In the end, the only way to find out how AI War would do was to release it and see. Same with Rock Band Beatles. I made my predictions and I'm sure Harmonix made theirs, but in the end all predictions tend to be at least somewhat wrong. If you're an aspiring indie developer, you need to worry about two things:
1. Making the best game you can.
2. Doing the best job you can in promoting it and getting people interested in it.
Then, based on a thousand factors -- many of which you can't control or even really even perceive -- your game will do well, or it won't. Most likely it will fall somewhere in the statistical norm for the type of game you are making and the market in which you release it. There's a chance you might be an outlier in a positive or negative sense, but planning to be an outlier is like planning to win the lottery. Awesome games flop all the time, while their inferior counterparts get accolades piled on top of them. More often than not quality rises to the top, though, so by making a good game you're certainly playing the odds.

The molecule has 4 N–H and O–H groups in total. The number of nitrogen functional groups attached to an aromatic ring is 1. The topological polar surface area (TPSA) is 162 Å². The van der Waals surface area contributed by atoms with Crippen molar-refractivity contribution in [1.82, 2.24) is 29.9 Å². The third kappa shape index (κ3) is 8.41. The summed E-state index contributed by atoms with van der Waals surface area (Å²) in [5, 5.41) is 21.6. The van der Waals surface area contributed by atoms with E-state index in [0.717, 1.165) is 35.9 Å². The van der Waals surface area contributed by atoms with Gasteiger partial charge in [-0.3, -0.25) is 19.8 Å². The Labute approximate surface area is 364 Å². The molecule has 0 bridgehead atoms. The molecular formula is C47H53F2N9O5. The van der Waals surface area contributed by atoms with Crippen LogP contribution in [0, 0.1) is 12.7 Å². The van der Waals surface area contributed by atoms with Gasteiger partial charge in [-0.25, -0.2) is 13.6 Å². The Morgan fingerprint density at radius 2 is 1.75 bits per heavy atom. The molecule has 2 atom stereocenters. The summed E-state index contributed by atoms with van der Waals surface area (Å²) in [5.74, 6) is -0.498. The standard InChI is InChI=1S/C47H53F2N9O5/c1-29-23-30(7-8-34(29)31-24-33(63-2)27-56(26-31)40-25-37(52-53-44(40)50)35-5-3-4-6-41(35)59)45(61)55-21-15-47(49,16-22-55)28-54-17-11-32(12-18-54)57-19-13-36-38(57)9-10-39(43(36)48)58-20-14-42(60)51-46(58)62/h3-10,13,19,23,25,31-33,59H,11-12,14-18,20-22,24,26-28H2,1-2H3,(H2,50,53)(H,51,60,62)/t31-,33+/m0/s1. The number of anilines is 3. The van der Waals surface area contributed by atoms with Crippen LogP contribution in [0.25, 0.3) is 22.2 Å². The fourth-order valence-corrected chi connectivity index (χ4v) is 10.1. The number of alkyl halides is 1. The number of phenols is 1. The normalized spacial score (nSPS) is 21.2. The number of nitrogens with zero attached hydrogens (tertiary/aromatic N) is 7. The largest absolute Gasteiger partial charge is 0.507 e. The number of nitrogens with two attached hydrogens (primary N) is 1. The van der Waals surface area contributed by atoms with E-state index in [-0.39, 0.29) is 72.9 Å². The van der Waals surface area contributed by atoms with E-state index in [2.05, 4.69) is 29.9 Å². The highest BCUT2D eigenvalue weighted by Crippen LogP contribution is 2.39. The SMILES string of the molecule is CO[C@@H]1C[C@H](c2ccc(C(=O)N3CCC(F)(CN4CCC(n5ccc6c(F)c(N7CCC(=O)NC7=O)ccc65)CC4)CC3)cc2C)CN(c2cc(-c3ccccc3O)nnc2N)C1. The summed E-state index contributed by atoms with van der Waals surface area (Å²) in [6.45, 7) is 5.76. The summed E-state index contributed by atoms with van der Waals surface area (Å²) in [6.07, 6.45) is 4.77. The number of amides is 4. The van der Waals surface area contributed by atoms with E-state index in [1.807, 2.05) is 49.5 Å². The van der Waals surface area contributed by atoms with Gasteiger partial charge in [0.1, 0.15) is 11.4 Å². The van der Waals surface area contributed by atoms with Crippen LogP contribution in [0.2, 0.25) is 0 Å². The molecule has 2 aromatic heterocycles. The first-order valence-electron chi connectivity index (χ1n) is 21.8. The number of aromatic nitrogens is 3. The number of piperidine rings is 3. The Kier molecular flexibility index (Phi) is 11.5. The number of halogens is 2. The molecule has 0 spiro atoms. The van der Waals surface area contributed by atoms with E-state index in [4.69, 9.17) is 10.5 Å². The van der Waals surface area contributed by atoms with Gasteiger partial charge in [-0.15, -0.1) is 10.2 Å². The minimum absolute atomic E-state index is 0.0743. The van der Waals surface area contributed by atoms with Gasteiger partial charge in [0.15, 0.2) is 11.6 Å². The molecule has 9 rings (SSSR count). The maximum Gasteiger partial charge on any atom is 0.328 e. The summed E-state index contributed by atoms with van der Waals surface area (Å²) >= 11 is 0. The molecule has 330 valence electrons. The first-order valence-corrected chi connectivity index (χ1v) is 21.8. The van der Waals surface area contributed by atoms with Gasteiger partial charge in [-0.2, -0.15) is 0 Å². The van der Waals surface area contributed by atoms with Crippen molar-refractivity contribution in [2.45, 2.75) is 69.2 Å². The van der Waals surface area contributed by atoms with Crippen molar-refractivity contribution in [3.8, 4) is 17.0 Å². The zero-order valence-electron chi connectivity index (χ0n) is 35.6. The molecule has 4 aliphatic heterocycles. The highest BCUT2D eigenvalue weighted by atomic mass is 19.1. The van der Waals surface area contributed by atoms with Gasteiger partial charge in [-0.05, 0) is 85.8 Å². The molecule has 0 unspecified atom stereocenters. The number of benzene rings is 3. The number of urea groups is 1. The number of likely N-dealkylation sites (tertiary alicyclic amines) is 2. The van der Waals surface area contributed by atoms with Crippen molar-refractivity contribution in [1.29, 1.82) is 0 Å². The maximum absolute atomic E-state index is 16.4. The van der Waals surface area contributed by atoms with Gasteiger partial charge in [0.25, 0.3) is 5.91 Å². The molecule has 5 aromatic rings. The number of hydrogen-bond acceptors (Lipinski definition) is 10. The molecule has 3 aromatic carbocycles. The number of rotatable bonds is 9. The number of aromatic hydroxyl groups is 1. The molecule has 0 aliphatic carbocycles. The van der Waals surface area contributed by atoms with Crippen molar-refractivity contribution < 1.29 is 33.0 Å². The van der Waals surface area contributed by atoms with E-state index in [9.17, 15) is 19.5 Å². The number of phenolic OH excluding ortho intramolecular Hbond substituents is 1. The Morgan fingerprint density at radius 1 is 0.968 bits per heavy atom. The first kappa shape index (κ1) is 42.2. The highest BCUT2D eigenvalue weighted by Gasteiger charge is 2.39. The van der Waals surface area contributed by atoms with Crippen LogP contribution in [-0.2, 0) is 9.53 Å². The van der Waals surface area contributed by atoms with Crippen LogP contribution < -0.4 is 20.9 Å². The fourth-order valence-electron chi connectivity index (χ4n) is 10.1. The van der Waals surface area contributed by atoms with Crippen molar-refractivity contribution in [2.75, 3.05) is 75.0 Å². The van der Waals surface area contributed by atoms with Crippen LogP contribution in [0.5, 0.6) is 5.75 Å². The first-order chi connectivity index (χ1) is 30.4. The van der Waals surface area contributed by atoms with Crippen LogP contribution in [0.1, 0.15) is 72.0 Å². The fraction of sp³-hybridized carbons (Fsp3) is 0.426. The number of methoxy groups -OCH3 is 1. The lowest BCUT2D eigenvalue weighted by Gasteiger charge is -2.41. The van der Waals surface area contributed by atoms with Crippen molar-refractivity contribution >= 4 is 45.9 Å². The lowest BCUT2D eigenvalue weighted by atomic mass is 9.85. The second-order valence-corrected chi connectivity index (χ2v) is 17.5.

I'm sure that I'll continue giving out advice for indie developers, just like other indie developers or industry veterans do, but in the future when you read advice from anyone (me included) keep this post in mind. Too many commentators get hung up on extolling the virtues (or imminent demise) of this or that model -- casual or not, social or not, sandbox or not, are the current hot topics -- and what you need to remember is to do what makes sense for you, and to not try to trend follow. Forge your own path, and see what happens. That's all any of us are doing, really, if you get right down to it.
Hey, that really resonates with a book I read a while ago, The Black Swan by Nassim Nicholas Taleb. Wikipedia has a fairly good outline: http://en.wikipedia.org/wiki/Black_swan_theory
If you haven't read it yet I suggest you pick it up somewhere, it elaborates on the concept a great deal. There is the idea that you dealt with in your post, "don't trust the experts", but it discusses plenty of other implications as well.
Cool link! Thanks for that. I first encountered the ideas in this post from some economics professors in 2002, but it's fascinated me ever since.